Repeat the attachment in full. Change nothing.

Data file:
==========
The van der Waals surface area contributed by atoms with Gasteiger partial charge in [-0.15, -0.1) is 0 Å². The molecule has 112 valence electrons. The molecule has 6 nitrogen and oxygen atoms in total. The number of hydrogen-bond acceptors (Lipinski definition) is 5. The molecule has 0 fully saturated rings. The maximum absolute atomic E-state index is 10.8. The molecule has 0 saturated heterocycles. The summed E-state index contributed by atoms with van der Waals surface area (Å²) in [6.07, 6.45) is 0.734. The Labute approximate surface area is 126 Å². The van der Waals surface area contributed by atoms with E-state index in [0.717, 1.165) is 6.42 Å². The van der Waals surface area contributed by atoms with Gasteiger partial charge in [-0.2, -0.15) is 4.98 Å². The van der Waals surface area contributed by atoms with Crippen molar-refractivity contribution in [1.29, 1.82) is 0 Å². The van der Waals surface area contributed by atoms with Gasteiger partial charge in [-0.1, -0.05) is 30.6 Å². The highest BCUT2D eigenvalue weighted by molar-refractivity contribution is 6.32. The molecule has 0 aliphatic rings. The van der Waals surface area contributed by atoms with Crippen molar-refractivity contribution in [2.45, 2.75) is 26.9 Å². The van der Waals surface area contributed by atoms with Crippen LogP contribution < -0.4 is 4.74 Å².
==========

The van der Waals surface area contributed by atoms with Gasteiger partial charge in [-0.15, -0.1) is 0 Å². The molecule has 112 valence electrons. The molecule has 6 nitrogen and oxygen atoms in total. The number of hydrogen-bond acceptors (Lipinski definition) is 5. The molecule has 0 fully saturated rings. The maximum absolute atomic E-state index is 10.8. The molecule has 0 saturated heterocycles. The summed E-state index contributed by atoms with van der Waals surface area (Å²) in [6.07, 6.45) is 0.734. The Labute approximate surface area is 126 Å². The van der Waals surface area contributed by atoms with E-state index in [0.717, 1.165) is 6.42 Å². The van der Waals surface area contributed by atoms with Gasteiger partial charge in [-0.2, -0.15) is 4.98 Å². The van der Waals surface area contributed by atoms with Crippen molar-refractivity contribution in [1.29, 1.82) is 0 Å². The van der Waals surface area contributed by atoms with Gasteiger partial charge in [-0.1, -0.05) is 30.6 Å². The highest BCUT2D eigenvalue weighted by molar-refractivity contribution is 6.32. The molecule has 0 aliphatic rings. The van der Waals surface area contributed by atoms with Crippen molar-refractivity contribution in [2.45, 2.75) is 26.9 Å². The van der Waals surface area contributed by atoms with Crippen LogP contribution < -0.4 is 4.74 Å².